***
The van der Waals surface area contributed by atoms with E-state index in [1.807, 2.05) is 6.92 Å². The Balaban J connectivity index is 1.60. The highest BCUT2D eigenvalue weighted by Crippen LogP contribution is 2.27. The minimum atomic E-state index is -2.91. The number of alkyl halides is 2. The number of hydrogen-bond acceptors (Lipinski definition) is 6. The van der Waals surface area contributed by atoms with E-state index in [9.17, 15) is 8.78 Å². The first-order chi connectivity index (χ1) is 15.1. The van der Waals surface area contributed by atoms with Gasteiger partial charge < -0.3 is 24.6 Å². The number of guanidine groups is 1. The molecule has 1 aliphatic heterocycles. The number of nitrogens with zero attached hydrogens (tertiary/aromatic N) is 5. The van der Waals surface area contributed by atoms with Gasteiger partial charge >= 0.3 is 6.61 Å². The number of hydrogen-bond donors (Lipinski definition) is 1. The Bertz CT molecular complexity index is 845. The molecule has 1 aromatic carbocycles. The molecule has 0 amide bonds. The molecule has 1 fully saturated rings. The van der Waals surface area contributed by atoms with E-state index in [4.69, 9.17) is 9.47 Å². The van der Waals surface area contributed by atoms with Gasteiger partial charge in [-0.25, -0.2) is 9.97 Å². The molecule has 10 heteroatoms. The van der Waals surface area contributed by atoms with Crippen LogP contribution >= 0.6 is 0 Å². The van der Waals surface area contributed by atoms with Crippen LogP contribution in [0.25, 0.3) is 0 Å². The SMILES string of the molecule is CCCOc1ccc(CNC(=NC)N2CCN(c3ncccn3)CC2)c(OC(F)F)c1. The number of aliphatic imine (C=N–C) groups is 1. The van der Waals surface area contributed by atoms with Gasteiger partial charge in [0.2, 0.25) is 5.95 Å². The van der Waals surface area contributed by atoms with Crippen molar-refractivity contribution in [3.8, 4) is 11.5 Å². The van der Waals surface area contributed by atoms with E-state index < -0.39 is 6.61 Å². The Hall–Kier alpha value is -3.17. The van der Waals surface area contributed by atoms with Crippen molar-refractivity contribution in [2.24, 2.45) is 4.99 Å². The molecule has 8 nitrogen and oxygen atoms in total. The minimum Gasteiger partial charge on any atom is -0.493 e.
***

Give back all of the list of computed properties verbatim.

The van der Waals surface area contributed by atoms with E-state index in [1.807, 2.05) is 6.92 Å². The Balaban J connectivity index is 1.60. The highest BCUT2D eigenvalue weighted by Crippen LogP contribution is 2.27. The minimum atomic E-state index is -2.91. The number of alkyl halides is 2. The number of hydrogen-bond acceptors (Lipinski definition) is 6. The van der Waals surface area contributed by atoms with E-state index in [9.17, 15) is 8.78 Å². The first-order chi connectivity index (χ1) is 15.1. The van der Waals surface area contributed by atoms with Gasteiger partial charge < -0.3 is 24.6 Å². The number of guanidine groups is 1. The molecule has 1 aliphatic heterocycles. The number of nitrogens with zero attached hydrogens (tertiary/aromatic N) is 5. The van der Waals surface area contributed by atoms with Gasteiger partial charge >= 0.3 is 6.61 Å². The number of hydrogen-bond donors (Lipinski definition) is 1. The Bertz CT molecular complexity index is 845. The molecule has 1 aromatic carbocycles. The molecule has 0 amide bonds. The molecule has 1 fully saturated rings. The van der Waals surface area contributed by atoms with E-state index in [4.69, 9.17) is 9.47 Å². The van der Waals surface area contributed by atoms with Gasteiger partial charge in [-0.25, -0.2) is 9.97 Å². The molecule has 10 heteroatoms. The van der Waals surface area contributed by atoms with Crippen LogP contribution >= 0.6 is 0 Å². The van der Waals surface area contributed by atoms with Crippen LogP contribution in [0.25, 0.3) is 0 Å². The SMILES string of the molecule is CCCOc1ccc(CNC(=NC)N2CCN(c3ncccn3)CC2)c(OC(F)F)c1. The number of aliphatic imine (C=N–C) groups is 1. The van der Waals surface area contributed by atoms with Gasteiger partial charge in [0.2, 0.25) is 5.95 Å². The van der Waals surface area contributed by atoms with Crippen molar-refractivity contribution in [3.8, 4) is 11.5 Å². The van der Waals surface area contributed by atoms with E-state index < -0.39 is 6.61 Å². The Hall–Kier alpha value is -3.17. The van der Waals surface area contributed by atoms with Crippen molar-refractivity contribution in [2.24, 2.45) is 4.99 Å². The molecule has 8 nitrogen and oxygen atoms in total. The minimum Gasteiger partial charge on any atom is -0.493 e.